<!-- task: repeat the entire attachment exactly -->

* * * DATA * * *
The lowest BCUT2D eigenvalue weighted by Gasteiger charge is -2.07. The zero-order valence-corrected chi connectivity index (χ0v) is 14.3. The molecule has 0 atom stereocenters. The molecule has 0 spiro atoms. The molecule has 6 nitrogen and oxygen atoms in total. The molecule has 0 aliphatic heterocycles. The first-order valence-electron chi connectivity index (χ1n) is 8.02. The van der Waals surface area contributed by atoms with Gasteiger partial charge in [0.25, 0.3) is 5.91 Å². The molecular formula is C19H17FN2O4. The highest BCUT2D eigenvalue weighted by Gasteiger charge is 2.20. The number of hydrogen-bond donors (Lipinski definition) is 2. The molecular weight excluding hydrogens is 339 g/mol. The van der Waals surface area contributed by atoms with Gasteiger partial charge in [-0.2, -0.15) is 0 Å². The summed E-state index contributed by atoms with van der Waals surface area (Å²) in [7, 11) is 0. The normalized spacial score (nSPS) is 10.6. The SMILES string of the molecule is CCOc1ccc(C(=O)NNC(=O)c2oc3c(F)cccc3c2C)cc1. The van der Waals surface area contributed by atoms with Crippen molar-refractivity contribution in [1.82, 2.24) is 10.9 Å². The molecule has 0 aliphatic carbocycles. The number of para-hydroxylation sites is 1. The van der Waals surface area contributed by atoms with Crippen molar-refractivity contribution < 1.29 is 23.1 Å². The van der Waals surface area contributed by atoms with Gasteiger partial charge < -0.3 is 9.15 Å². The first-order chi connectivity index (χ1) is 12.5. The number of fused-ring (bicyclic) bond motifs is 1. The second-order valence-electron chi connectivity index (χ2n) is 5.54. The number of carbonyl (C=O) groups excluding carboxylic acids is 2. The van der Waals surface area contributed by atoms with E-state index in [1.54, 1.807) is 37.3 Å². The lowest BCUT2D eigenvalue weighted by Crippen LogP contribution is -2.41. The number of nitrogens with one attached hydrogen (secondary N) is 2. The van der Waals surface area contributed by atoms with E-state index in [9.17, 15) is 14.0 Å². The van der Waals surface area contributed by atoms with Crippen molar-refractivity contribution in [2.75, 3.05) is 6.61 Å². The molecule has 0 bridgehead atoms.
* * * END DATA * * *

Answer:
The lowest BCUT2D eigenvalue weighted by Gasteiger charge is -2.07. The zero-order valence-corrected chi connectivity index (χ0v) is 14.3. The molecule has 0 atom stereocenters. The molecule has 0 spiro atoms. The molecule has 6 nitrogen and oxygen atoms in total. The molecule has 0 aliphatic heterocycles. The first-order valence-electron chi connectivity index (χ1n) is 8.02. The van der Waals surface area contributed by atoms with Gasteiger partial charge in [0.25, 0.3) is 5.91 Å². The molecular formula is C19H17FN2O4. The highest BCUT2D eigenvalue weighted by Gasteiger charge is 2.20. The number of hydrogen-bond donors (Lipinski definition) is 2. The molecular weight excluding hydrogens is 339 g/mol. The van der Waals surface area contributed by atoms with Gasteiger partial charge in [-0.2, -0.15) is 0 Å². The summed E-state index contributed by atoms with van der Waals surface area (Å²) in [7, 11) is 0. The normalized spacial score (nSPS) is 10.6. The SMILES string of the molecule is CCOc1ccc(C(=O)NNC(=O)c2oc3c(F)cccc3c2C)cc1. The van der Waals surface area contributed by atoms with Crippen molar-refractivity contribution in [1.82, 2.24) is 10.9 Å². The molecule has 0 aliphatic carbocycles. The number of para-hydroxylation sites is 1. The van der Waals surface area contributed by atoms with Crippen molar-refractivity contribution < 1.29 is 23.1 Å². The van der Waals surface area contributed by atoms with Gasteiger partial charge < -0.3 is 9.15 Å². The first-order chi connectivity index (χ1) is 12.5. The number of fused-ring (bicyclic) bond motifs is 1. The second-order valence-electron chi connectivity index (χ2n) is 5.54. The number of carbonyl (C=O) groups excluding carboxylic acids is 2. The van der Waals surface area contributed by atoms with E-state index in [1.54, 1.807) is 37.3 Å². The lowest BCUT2D eigenvalue weighted by Crippen LogP contribution is -2.41. The number of nitrogens with one attached hydrogen (secondary N) is 2. The van der Waals surface area contributed by atoms with E-state index in [9.17, 15) is 14.0 Å². The van der Waals surface area contributed by atoms with Crippen molar-refractivity contribution in [2.75, 3.05) is 6.61 Å². The molecule has 0 bridgehead atoms.